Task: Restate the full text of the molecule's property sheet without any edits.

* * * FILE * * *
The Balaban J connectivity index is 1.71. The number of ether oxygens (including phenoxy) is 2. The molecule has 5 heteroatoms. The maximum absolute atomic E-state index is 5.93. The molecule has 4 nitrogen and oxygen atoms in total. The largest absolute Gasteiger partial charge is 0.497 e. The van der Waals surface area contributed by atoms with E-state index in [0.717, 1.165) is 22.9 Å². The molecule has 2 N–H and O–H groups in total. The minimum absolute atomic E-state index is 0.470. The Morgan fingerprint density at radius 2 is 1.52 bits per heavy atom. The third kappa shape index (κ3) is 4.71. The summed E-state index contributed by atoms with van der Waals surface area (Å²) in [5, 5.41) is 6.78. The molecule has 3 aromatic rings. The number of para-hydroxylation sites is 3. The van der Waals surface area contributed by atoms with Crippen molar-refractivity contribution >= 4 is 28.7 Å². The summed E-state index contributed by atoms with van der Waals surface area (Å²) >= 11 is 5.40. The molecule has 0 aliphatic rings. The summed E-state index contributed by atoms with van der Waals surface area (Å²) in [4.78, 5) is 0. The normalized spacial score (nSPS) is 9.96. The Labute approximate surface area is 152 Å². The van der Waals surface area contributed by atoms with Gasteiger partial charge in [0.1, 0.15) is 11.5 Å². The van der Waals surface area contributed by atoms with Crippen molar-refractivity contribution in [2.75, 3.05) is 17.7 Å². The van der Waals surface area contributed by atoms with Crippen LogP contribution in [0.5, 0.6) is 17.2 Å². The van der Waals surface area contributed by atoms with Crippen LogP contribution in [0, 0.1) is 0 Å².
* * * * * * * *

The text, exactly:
The Balaban J connectivity index is 1.71. The number of ether oxygens (including phenoxy) is 2. The molecule has 5 heteroatoms. The maximum absolute atomic E-state index is 5.93. The molecule has 4 nitrogen and oxygen atoms in total. The largest absolute Gasteiger partial charge is 0.497 e. The van der Waals surface area contributed by atoms with E-state index in [0.717, 1.165) is 22.9 Å². The molecule has 2 N–H and O–H groups in total. The minimum absolute atomic E-state index is 0.470. The Morgan fingerprint density at radius 2 is 1.52 bits per heavy atom. The third kappa shape index (κ3) is 4.71. The summed E-state index contributed by atoms with van der Waals surface area (Å²) in [5, 5.41) is 6.78. The molecule has 3 aromatic rings. The number of para-hydroxylation sites is 3. The van der Waals surface area contributed by atoms with Crippen molar-refractivity contribution >= 4 is 28.7 Å². The summed E-state index contributed by atoms with van der Waals surface area (Å²) >= 11 is 5.40. The molecule has 0 aliphatic rings. The summed E-state index contributed by atoms with van der Waals surface area (Å²) in [4.78, 5) is 0. The normalized spacial score (nSPS) is 9.96. The Labute approximate surface area is 152 Å². The van der Waals surface area contributed by atoms with Gasteiger partial charge in [0.1, 0.15) is 11.5 Å². The van der Waals surface area contributed by atoms with Crippen molar-refractivity contribution in [2.75, 3.05) is 17.7 Å². The van der Waals surface area contributed by atoms with Crippen LogP contribution in [0.5, 0.6) is 17.2 Å². The van der Waals surface area contributed by atoms with Crippen LogP contribution in [0, 0.1) is 0 Å².